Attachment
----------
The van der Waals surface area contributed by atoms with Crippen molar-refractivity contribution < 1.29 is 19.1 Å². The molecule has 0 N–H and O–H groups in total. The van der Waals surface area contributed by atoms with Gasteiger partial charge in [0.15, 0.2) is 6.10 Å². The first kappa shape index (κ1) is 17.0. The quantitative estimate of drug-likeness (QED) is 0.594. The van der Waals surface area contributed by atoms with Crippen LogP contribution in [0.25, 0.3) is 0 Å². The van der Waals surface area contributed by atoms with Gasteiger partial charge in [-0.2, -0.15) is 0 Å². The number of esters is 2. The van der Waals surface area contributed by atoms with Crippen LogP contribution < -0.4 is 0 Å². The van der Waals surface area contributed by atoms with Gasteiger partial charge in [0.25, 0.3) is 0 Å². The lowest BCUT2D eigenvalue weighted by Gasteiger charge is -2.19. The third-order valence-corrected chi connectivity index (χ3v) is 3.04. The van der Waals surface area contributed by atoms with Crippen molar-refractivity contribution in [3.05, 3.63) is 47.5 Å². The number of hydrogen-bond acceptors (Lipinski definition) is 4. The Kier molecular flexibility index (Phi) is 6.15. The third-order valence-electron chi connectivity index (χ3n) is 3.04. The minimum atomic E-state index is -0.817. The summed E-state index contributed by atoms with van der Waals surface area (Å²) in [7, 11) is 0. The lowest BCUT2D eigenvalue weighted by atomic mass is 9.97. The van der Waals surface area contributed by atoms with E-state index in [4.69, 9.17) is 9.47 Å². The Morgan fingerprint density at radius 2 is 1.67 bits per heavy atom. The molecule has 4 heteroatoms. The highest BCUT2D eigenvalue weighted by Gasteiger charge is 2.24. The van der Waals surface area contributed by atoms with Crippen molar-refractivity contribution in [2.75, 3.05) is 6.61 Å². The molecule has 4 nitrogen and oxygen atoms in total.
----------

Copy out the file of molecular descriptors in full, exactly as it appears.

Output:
The van der Waals surface area contributed by atoms with Crippen molar-refractivity contribution < 1.29 is 19.1 Å². The molecule has 0 N–H and O–H groups in total. The van der Waals surface area contributed by atoms with Gasteiger partial charge in [0.15, 0.2) is 6.10 Å². The first kappa shape index (κ1) is 17.0. The quantitative estimate of drug-likeness (QED) is 0.594. The van der Waals surface area contributed by atoms with Crippen LogP contribution in [0.25, 0.3) is 0 Å². The van der Waals surface area contributed by atoms with Gasteiger partial charge in [-0.2, -0.15) is 0 Å². The number of esters is 2. The van der Waals surface area contributed by atoms with Crippen LogP contribution < -0.4 is 0 Å². The van der Waals surface area contributed by atoms with Gasteiger partial charge in [0.25, 0.3) is 0 Å². The lowest BCUT2D eigenvalue weighted by Gasteiger charge is -2.19. The third-order valence-corrected chi connectivity index (χ3v) is 3.04. The van der Waals surface area contributed by atoms with Crippen molar-refractivity contribution in [3.05, 3.63) is 47.5 Å². The number of hydrogen-bond acceptors (Lipinski definition) is 4. The Kier molecular flexibility index (Phi) is 6.15. The third-order valence-electron chi connectivity index (χ3n) is 3.04. The minimum atomic E-state index is -0.817. The summed E-state index contributed by atoms with van der Waals surface area (Å²) in [7, 11) is 0. The lowest BCUT2D eigenvalue weighted by atomic mass is 9.97. The van der Waals surface area contributed by atoms with E-state index in [4.69, 9.17) is 9.47 Å². The Morgan fingerprint density at radius 2 is 1.67 bits per heavy atom. The molecule has 4 heteroatoms. The highest BCUT2D eigenvalue weighted by Gasteiger charge is 2.24. The van der Waals surface area contributed by atoms with Crippen molar-refractivity contribution in [2.75, 3.05) is 6.61 Å². The molecule has 4 nitrogen and oxygen atoms in total.